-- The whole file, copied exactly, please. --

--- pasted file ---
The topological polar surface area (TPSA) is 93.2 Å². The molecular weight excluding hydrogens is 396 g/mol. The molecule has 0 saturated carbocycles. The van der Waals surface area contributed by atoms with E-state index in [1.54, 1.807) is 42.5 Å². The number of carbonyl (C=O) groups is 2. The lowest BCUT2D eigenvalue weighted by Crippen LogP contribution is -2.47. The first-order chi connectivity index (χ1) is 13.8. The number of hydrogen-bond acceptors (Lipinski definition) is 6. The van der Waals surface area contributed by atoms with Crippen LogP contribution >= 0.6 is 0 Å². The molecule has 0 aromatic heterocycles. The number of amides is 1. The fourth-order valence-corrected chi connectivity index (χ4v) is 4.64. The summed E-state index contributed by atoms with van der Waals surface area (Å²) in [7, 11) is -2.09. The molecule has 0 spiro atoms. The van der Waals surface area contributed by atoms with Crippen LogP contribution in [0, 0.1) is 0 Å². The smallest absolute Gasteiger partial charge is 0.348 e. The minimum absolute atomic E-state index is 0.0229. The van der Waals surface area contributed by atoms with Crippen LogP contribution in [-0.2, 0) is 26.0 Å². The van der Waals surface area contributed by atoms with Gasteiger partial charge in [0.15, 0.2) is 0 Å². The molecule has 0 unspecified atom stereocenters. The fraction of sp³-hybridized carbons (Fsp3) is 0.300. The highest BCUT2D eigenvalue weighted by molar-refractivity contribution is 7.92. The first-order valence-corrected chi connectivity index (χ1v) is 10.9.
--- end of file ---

The topological polar surface area (TPSA) is 93.2 Å². The molecular weight excluding hydrogens is 396 g/mol. The molecule has 0 saturated carbocycles. The van der Waals surface area contributed by atoms with E-state index in [1.54, 1.807) is 42.5 Å². The number of carbonyl (C=O) groups is 2. The lowest BCUT2D eigenvalue weighted by Crippen LogP contribution is -2.47. The first-order chi connectivity index (χ1) is 13.8. The number of hydrogen-bond acceptors (Lipinski definition) is 6. The van der Waals surface area contributed by atoms with Crippen LogP contribution >= 0.6 is 0 Å². The molecule has 0 aromatic heterocycles. The number of amides is 1. The fourth-order valence-corrected chi connectivity index (χ4v) is 4.64. The summed E-state index contributed by atoms with van der Waals surface area (Å²) in [7, 11) is -2.09. The molecule has 0 spiro atoms. The van der Waals surface area contributed by atoms with Crippen LogP contribution in [0, 0.1) is 0 Å². The smallest absolute Gasteiger partial charge is 0.348 e. The minimum absolute atomic E-state index is 0.0229. The van der Waals surface area contributed by atoms with Crippen LogP contribution in [-0.2, 0) is 26.0 Å². The van der Waals surface area contributed by atoms with Gasteiger partial charge in [0.15, 0.2) is 0 Å². The molecule has 0 unspecified atom stereocenters. The fraction of sp³-hybridized carbons (Fsp3) is 0.300. The highest BCUT2D eigenvalue weighted by molar-refractivity contribution is 7.92. The first-order valence-corrected chi connectivity index (χ1v) is 10.9.